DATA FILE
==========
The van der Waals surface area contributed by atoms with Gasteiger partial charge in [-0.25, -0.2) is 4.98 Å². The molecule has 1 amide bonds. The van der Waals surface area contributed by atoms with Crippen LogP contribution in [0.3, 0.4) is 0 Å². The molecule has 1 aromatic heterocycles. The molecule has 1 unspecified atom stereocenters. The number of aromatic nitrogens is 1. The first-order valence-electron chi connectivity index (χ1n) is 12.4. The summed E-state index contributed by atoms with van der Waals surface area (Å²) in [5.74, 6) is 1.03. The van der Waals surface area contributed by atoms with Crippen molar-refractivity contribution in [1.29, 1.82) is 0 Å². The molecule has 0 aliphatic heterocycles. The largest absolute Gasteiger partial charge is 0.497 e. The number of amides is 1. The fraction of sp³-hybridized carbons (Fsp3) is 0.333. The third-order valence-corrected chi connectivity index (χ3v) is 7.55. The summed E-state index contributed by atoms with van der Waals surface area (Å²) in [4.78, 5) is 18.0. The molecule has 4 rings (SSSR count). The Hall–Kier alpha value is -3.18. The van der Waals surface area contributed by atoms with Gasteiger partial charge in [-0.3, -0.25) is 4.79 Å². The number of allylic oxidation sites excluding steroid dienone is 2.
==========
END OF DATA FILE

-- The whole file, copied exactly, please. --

The van der Waals surface area contributed by atoms with Gasteiger partial charge in [-0.25, -0.2) is 4.98 Å². The molecule has 1 amide bonds. The van der Waals surface area contributed by atoms with Crippen LogP contribution in [0.3, 0.4) is 0 Å². The molecule has 1 aromatic heterocycles. The molecule has 1 unspecified atom stereocenters. The number of aromatic nitrogens is 1. The first-order valence-electron chi connectivity index (χ1n) is 12.4. The summed E-state index contributed by atoms with van der Waals surface area (Å²) in [5.74, 6) is 1.03. The van der Waals surface area contributed by atoms with Crippen molar-refractivity contribution in [1.29, 1.82) is 0 Å². The molecule has 0 aliphatic heterocycles. The largest absolute Gasteiger partial charge is 0.497 e. The number of amides is 1. The fraction of sp³-hybridized carbons (Fsp3) is 0.333. The third-order valence-corrected chi connectivity index (χ3v) is 7.55. The summed E-state index contributed by atoms with van der Waals surface area (Å²) in [4.78, 5) is 18.0. The molecule has 4 rings (SSSR count). The Hall–Kier alpha value is -3.18. The van der Waals surface area contributed by atoms with Gasteiger partial charge in [-0.3, -0.25) is 4.79 Å². The number of allylic oxidation sites excluding steroid dienone is 2.